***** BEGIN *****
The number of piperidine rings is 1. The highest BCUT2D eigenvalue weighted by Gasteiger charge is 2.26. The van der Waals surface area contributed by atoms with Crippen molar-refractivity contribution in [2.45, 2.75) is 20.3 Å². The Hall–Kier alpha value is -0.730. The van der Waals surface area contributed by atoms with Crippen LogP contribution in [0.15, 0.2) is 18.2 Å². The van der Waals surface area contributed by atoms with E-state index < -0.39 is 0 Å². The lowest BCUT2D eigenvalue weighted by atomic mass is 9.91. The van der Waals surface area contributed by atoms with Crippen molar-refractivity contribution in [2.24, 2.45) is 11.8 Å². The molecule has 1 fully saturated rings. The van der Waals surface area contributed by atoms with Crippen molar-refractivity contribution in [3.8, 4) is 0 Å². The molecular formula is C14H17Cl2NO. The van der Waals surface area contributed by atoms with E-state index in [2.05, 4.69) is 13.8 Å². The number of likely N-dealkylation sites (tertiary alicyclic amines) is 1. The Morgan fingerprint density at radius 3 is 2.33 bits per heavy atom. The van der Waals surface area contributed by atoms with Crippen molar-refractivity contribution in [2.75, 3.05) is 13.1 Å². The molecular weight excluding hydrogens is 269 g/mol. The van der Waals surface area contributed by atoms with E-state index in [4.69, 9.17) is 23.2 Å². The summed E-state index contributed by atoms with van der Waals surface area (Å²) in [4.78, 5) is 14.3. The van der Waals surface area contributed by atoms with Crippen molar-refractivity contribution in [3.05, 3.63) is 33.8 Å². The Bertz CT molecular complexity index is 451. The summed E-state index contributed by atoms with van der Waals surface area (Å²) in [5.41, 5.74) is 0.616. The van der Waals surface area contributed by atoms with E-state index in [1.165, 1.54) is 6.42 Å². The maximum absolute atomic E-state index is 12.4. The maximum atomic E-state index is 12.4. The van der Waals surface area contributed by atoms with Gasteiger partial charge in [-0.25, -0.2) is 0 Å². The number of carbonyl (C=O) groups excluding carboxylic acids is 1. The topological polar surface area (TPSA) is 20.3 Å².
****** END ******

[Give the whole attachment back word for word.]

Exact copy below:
The number of piperidine rings is 1. The highest BCUT2D eigenvalue weighted by Gasteiger charge is 2.26. The van der Waals surface area contributed by atoms with Crippen molar-refractivity contribution in [2.45, 2.75) is 20.3 Å². The Hall–Kier alpha value is -0.730. The van der Waals surface area contributed by atoms with Crippen LogP contribution in [0.15, 0.2) is 18.2 Å². The van der Waals surface area contributed by atoms with E-state index < -0.39 is 0 Å². The lowest BCUT2D eigenvalue weighted by atomic mass is 9.91. The van der Waals surface area contributed by atoms with Crippen molar-refractivity contribution in [2.24, 2.45) is 11.8 Å². The molecule has 1 fully saturated rings. The van der Waals surface area contributed by atoms with Crippen molar-refractivity contribution in [3.8, 4) is 0 Å². The molecular formula is C14H17Cl2NO. The van der Waals surface area contributed by atoms with E-state index in [2.05, 4.69) is 13.8 Å². The number of likely N-dealkylation sites (tertiary alicyclic amines) is 1. The Morgan fingerprint density at radius 3 is 2.33 bits per heavy atom. The van der Waals surface area contributed by atoms with Crippen molar-refractivity contribution in [2.75, 3.05) is 13.1 Å². The molecular weight excluding hydrogens is 269 g/mol. The van der Waals surface area contributed by atoms with E-state index in [4.69, 9.17) is 23.2 Å². The summed E-state index contributed by atoms with van der Waals surface area (Å²) in [4.78, 5) is 14.3. The van der Waals surface area contributed by atoms with Crippen molar-refractivity contribution in [3.05, 3.63) is 33.8 Å². The Bertz CT molecular complexity index is 451. The summed E-state index contributed by atoms with van der Waals surface area (Å²) in [5.41, 5.74) is 0.616. The van der Waals surface area contributed by atoms with E-state index in [1.165, 1.54) is 6.42 Å². The maximum absolute atomic E-state index is 12.4. The maximum atomic E-state index is 12.4. The van der Waals surface area contributed by atoms with Gasteiger partial charge in [-0.25, -0.2) is 0 Å². The number of carbonyl (C=O) groups excluding carboxylic acids is 1. The topological polar surface area (TPSA) is 20.3 Å².